He explained that the agency used ICT tools for a smooth roll-out, adding that infrastructure, especially, cold chain, and precise distribution plan were ready well before the vaccines arrived.
“We have expended all vaccines, with 126% of target population of just over 2 million people receiving first dose and 70% receiving second doses. Less than 2% of target 112 million population has been reached, to reach herd immunity of 70%. Efficient data management and monitoring was performed for AEFI,” he said.

On the expected vaccines, Moeti reiterated that only 20 million Africans, or 1.5 per cent of the continent’s population, had been fully vaccinated so far and that 1.7 per cent of the 3.7 billion doses given globally had been administered in Africa
He made stated this on Thursday during an online press briefing on COVID-19 in Africa on Thursday, where she said no one should be under any illusion that Africa’s third wave was over.
“This small step forward offers hope and inspiration but must not mask the big picture for Africa. Many countries are still at peak risk and Africa’s third wave surged up faster and higher than ever before.

She said that the new COVID-19 case numbers in Africa fell by 1.7 per cent to nearly 282,000 in the week ending July 18.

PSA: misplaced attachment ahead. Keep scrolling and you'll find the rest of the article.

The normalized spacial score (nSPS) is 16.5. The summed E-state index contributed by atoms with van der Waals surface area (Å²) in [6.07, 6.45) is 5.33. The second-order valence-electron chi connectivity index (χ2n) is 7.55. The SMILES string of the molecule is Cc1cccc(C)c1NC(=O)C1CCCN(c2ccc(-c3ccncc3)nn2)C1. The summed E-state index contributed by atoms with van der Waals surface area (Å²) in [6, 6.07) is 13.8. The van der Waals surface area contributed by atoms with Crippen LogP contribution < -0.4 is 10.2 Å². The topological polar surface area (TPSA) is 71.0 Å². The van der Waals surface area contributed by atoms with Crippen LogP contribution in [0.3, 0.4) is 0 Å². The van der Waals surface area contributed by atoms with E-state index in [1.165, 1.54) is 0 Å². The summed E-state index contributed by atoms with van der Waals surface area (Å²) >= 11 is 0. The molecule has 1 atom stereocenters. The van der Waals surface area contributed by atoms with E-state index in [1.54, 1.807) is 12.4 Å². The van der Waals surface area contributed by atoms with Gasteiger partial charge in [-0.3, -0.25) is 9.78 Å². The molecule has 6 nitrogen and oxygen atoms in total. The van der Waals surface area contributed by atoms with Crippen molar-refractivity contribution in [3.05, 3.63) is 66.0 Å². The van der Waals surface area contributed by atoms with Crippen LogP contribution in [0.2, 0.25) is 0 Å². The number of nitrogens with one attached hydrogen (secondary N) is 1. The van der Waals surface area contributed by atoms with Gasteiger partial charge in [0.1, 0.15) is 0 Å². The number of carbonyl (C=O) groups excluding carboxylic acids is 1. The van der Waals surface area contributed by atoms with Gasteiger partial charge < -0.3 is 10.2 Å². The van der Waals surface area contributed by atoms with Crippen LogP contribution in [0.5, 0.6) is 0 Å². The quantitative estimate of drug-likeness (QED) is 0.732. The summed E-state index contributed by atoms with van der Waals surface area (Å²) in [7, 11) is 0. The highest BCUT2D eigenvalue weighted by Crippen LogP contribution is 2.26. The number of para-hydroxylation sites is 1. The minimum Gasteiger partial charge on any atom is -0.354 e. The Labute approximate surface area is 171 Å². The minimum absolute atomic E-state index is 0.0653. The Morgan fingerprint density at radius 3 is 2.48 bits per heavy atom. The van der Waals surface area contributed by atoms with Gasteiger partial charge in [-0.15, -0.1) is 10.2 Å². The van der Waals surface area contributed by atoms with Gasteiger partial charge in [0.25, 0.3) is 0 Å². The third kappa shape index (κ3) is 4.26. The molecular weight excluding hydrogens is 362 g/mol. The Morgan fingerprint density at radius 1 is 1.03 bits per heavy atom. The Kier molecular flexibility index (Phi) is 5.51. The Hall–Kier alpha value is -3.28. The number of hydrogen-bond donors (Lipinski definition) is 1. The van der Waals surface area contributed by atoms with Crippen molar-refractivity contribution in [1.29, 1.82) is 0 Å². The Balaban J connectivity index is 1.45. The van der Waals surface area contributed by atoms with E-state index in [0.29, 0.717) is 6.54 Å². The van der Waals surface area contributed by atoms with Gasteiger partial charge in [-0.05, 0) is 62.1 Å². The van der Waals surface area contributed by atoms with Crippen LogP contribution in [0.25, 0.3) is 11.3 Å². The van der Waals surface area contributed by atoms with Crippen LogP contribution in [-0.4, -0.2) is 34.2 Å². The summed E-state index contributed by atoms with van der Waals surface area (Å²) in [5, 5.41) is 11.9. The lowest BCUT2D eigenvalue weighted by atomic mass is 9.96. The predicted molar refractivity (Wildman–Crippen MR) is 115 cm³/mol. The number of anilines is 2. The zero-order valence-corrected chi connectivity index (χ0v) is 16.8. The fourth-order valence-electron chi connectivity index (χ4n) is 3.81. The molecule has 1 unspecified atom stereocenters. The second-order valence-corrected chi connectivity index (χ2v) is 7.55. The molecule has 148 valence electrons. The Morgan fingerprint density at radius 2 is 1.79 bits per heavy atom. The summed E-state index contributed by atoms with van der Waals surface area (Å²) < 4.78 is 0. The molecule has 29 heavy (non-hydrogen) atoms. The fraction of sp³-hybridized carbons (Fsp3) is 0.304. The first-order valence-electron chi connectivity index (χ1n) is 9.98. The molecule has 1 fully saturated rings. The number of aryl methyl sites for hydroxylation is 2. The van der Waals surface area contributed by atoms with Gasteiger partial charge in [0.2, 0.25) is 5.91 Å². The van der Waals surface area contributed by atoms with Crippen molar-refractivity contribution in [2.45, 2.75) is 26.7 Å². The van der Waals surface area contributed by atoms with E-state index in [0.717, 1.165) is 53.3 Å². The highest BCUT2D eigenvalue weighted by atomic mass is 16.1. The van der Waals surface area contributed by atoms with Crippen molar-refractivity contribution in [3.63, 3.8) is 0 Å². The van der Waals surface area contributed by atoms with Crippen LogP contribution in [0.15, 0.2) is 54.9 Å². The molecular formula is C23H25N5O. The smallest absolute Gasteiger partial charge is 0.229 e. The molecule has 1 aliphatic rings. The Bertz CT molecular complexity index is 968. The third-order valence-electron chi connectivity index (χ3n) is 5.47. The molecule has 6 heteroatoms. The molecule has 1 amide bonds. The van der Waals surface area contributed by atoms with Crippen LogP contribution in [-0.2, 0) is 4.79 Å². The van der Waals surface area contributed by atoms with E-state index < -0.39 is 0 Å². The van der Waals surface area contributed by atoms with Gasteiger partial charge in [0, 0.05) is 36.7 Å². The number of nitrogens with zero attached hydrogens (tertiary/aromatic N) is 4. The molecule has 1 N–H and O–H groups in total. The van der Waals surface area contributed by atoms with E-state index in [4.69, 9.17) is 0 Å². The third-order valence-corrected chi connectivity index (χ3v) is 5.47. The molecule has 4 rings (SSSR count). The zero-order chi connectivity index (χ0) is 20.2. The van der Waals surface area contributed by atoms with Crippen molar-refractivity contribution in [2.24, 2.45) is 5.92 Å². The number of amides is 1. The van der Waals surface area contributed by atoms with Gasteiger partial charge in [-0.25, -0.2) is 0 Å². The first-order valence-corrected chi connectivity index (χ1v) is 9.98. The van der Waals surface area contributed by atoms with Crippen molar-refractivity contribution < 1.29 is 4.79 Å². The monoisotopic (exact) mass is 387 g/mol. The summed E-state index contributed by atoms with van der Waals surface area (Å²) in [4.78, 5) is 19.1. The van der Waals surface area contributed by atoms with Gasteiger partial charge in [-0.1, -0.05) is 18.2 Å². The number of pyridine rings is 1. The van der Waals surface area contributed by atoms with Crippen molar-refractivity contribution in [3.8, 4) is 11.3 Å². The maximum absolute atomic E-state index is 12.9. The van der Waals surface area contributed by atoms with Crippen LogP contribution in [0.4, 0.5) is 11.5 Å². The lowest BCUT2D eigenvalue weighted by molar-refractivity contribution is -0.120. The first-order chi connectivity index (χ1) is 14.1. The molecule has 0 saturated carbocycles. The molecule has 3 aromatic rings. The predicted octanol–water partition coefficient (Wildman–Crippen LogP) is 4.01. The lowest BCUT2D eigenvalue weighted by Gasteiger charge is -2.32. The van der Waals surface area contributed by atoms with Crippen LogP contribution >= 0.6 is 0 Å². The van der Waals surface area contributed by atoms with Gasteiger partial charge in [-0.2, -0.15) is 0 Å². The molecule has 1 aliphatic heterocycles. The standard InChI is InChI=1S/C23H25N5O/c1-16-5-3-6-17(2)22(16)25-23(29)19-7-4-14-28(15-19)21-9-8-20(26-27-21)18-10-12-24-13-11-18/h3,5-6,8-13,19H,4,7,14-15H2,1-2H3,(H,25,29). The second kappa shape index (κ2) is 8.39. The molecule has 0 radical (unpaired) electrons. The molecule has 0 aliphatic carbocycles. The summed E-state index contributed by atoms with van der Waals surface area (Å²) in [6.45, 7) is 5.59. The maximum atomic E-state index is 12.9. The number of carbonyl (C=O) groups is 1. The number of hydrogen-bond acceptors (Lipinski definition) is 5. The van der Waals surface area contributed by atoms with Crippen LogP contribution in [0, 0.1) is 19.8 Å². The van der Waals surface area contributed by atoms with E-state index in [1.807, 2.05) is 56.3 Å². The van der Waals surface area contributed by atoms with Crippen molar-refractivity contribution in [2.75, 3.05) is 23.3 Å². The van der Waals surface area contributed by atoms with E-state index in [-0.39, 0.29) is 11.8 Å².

According to her, the continent experienced an unbroken nine-week surge, excluding data from South Africa, which accounted for 37 per cent of these cases, adding that the current peak was 80 per cent higher than Africa’s previous peak, excluding data from South Africa.

She explained that without the data from South Africa, cases rose in Africa by 18 per cent to over 182 000 in the week ending on July 18.

“The Sallah celebrations, which we marked this week may also result in a rise in cases. We must all double down on prevention measures to build on these fragile gains,” she said.
Meoti stated further that 21 African countries had seen cases rise by over 20 per cent for at least two weeks running, adding that the highly transmissible Delta variant had been found in 26 African countries.

According to her, the Alpha variant was in 38 countries and Beta was in 35, and that South Africa’s gains remained uncertain as protests had disrupted the country’s response, including disease surveillance and testing.

She explained that mass gatherings in the country could also trigger another rise in cases.
“A massive influx of doses means that Africa must go all out and speed up the vaccine rollout by five to six times if we are to get all these doses into arms and fully vaccinate the most vulnerable 10 per cent of all Africans by the end of September.

“Nearly 70 per cent of African countries will not reach the 10 per cent vaccination target for all countries by the end of September at the current pace.

“Around 3.5 million to four million doses are administered weekly on the continent, but to meet the September target this must rise to 21 million doses at the very least each week,” she said.